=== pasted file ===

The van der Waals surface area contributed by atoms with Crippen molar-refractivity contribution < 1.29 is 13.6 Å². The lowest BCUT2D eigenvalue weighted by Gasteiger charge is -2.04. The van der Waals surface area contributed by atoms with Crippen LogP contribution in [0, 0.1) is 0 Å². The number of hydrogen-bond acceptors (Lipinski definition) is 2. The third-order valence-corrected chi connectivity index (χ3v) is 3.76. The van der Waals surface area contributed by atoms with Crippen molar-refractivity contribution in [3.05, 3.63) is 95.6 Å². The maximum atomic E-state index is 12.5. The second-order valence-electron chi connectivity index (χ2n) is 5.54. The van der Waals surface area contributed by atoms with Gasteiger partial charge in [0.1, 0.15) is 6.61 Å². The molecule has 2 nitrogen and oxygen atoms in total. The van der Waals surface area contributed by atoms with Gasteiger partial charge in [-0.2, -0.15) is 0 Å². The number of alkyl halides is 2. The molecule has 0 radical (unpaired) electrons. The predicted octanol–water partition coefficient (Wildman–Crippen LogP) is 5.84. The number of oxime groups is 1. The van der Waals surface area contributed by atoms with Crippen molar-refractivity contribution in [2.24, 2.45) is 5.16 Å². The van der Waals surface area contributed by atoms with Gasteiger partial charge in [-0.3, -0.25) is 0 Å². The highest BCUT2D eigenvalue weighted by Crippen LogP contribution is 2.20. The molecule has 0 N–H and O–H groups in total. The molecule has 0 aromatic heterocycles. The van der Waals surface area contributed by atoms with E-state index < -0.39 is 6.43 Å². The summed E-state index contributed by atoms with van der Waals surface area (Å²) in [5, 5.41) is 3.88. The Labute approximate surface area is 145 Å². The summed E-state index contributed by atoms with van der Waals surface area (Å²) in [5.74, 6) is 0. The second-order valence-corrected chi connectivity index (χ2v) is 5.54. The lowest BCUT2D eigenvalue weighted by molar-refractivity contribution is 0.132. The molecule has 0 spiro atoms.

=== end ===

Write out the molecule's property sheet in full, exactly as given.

The van der Waals surface area contributed by atoms with Crippen molar-refractivity contribution < 1.29 is 13.6 Å². The lowest BCUT2D eigenvalue weighted by Gasteiger charge is -2.04. The van der Waals surface area contributed by atoms with Crippen LogP contribution in [0, 0.1) is 0 Å². The number of hydrogen-bond acceptors (Lipinski definition) is 2. The third-order valence-corrected chi connectivity index (χ3v) is 3.76. The van der Waals surface area contributed by atoms with Crippen molar-refractivity contribution in [3.05, 3.63) is 95.6 Å². The maximum atomic E-state index is 12.5. The second-order valence-electron chi connectivity index (χ2n) is 5.54. The van der Waals surface area contributed by atoms with Gasteiger partial charge in [0.1, 0.15) is 6.61 Å². The molecule has 2 nitrogen and oxygen atoms in total. The van der Waals surface area contributed by atoms with Gasteiger partial charge in [-0.2, -0.15) is 0 Å². The number of alkyl halides is 2. The molecule has 0 radical (unpaired) electrons. The predicted octanol–water partition coefficient (Wildman–Crippen LogP) is 5.84. The number of oxime groups is 1. The van der Waals surface area contributed by atoms with Crippen molar-refractivity contribution in [2.24, 2.45) is 5.16 Å². The van der Waals surface area contributed by atoms with Gasteiger partial charge in [-0.3, -0.25) is 0 Å². The highest BCUT2D eigenvalue weighted by Crippen LogP contribution is 2.20. The molecule has 0 N–H and O–H groups in total. The molecule has 0 aromatic heterocycles. The van der Waals surface area contributed by atoms with E-state index < -0.39 is 6.43 Å². The summed E-state index contributed by atoms with van der Waals surface area (Å²) in [5, 5.41) is 3.88. The Labute approximate surface area is 145 Å². The summed E-state index contributed by atoms with van der Waals surface area (Å²) in [5.74, 6) is 0. The second-order valence-corrected chi connectivity index (χ2v) is 5.54. The lowest BCUT2D eigenvalue weighted by molar-refractivity contribution is 0.132. The molecule has 0 spiro atoms.